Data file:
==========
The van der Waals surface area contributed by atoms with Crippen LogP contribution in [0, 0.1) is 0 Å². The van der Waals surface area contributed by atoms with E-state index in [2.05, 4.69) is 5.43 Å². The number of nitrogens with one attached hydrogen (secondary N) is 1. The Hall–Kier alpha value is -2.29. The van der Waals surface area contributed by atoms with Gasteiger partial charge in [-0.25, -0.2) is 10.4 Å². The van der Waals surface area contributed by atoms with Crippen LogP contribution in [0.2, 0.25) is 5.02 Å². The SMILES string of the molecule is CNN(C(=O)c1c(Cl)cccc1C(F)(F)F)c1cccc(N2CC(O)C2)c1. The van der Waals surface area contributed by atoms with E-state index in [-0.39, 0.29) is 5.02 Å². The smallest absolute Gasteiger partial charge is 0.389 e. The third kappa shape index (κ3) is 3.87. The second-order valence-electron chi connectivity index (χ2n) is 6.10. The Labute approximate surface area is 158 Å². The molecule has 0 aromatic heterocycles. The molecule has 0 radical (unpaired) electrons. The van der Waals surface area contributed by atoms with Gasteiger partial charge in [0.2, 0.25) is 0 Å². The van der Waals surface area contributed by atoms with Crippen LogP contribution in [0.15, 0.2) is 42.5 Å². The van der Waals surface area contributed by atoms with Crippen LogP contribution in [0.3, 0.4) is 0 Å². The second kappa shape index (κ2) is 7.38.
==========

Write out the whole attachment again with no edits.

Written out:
The van der Waals surface area contributed by atoms with Crippen LogP contribution in [0, 0.1) is 0 Å². The van der Waals surface area contributed by atoms with E-state index in [2.05, 4.69) is 5.43 Å². The number of nitrogens with one attached hydrogen (secondary N) is 1. The Hall–Kier alpha value is -2.29. The van der Waals surface area contributed by atoms with Gasteiger partial charge in [-0.25, -0.2) is 10.4 Å². The van der Waals surface area contributed by atoms with Crippen LogP contribution in [0.2, 0.25) is 5.02 Å². The SMILES string of the molecule is CNN(C(=O)c1c(Cl)cccc1C(F)(F)F)c1cccc(N2CC(O)C2)c1. The van der Waals surface area contributed by atoms with E-state index in [-0.39, 0.29) is 5.02 Å². The smallest absolute Gasteiger partial charge is 0.389 e. The third kappa shape index (κ3) is 3.87. The second-order valence-electron chi connectivity index (χ2n) is 6.10. The Labute approximate surface area is 158 Å². The molecule has 0 aromatic heterocycles. The molecule has 0 radical (unpaired) electrons. The van der Waals surface area contributed by atoms with Gasteiger partial charge in [0.2, 0.25) is 0 Å². The van der Waals surface area contributed by atoms with Crippen LogP contribution in [0.15, 0.2) is 42.5 Å². The van der Waals surface area contributed by atoms with Crippen LogP contribution in [0.3, 0.4) is 0 Å². The second kappa shape index (κ2) is 7.38.